Rating: 3 stars
James Young is tired of living for living’s sake. His own parents seemed to have forgotten who they once were, embroiling themselves in life’s daily grind. Even his best friend Greg works his life away in the family business because it’s “the right thing to do”.
Looking for a way to escape, James flees the family home to attend law school in Miami—fulfilling yet another expectation, rather than choice.
From orientation to the first day of class, James’ desire to “live alive” becomes more urgent as he is caught up in a swirling sea of students, blindly following a lifeless path of materialistic means like sheep to the slaughter.
After being in the wrong place at the wrong time, James finds himself face-to-face with Claude, a French drug dealer who offers him an opportunity to live outside the box.
Joseph Rakowski’s debut novel takes the reader into a rather tame version of the Miami drug trade. Claude is an unconventionally fair and generous drug lord who has found a way to corner the market on cocaine. Not only does he have the purest product, but it seems the only thing keeping him from catapulting to the top of the Miami drug world is having a delivery man in a suit—a simple concept that James easily fills.
The job seems basic enough: driving to specific locations and giving the person the product. However, James—given the code name Gabriel—apparently has a special talent, because not only do people pay thousands of dollars for his efforts, but his street cred quickly spreads, prompting an unimaginable increase in demand as every drug user from housewife to politician clamor for the services of the be-suited drug runner.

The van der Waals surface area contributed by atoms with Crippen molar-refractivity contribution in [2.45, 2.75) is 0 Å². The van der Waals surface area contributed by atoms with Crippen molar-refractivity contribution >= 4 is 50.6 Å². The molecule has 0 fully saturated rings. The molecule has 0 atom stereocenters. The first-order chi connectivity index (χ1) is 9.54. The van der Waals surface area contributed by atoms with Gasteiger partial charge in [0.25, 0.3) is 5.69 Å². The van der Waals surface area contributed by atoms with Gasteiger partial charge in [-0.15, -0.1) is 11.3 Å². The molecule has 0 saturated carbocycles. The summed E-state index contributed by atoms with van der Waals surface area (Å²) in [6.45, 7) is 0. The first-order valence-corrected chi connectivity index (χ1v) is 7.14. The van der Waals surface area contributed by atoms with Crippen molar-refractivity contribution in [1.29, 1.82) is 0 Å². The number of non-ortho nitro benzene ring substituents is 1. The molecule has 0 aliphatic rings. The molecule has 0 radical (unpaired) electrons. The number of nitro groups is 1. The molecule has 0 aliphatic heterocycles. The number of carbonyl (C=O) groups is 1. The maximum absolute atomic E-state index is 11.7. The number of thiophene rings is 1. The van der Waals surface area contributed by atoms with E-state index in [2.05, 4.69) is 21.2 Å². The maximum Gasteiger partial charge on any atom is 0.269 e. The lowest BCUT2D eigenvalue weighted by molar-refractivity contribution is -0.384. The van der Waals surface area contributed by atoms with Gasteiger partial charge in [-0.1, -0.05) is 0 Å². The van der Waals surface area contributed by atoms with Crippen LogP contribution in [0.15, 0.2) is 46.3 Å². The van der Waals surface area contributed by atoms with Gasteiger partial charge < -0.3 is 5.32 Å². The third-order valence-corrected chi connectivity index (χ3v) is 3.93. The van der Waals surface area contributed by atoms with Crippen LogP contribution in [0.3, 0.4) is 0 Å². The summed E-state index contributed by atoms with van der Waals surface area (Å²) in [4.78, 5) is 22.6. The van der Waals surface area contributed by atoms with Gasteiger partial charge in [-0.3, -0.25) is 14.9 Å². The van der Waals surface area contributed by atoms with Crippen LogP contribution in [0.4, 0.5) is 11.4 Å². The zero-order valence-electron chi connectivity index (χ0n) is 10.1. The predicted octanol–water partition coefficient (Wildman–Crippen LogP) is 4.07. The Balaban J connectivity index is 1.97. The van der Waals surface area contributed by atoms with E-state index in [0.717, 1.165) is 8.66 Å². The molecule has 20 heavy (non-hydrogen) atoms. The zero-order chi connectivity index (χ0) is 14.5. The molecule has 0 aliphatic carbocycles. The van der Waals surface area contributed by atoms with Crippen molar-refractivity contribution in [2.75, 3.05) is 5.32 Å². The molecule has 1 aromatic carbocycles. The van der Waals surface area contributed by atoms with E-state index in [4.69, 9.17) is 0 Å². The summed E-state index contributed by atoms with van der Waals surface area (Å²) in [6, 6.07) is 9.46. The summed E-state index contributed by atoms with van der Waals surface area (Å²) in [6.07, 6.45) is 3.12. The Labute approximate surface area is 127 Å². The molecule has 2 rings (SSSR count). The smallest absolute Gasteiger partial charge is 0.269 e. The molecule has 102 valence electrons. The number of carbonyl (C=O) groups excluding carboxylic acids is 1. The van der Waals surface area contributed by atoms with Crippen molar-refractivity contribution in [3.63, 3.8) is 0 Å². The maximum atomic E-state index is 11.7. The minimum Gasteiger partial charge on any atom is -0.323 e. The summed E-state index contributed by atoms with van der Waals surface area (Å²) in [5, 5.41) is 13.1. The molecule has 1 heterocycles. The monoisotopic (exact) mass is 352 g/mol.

Though the concept is a little far-fetched and plot-line events a bit too convenient, Rakowski does a good job of staying the course and keeping the story moving forward. Character development is decent, despite secondary characters being a bit on the thin side; although, not to the point of undermining the overall intention.
Despite its weak points, Rakowski’s first effort is fairly solid, as he successfully creates a cohesive and entertaining story that is engaging enough to keep the pages turning. With a bit more time and experience, Joseph Rakowski could be one to watch.
Paperback: 244 pages
Publisher: Black Rose Writing (June 7, 2012)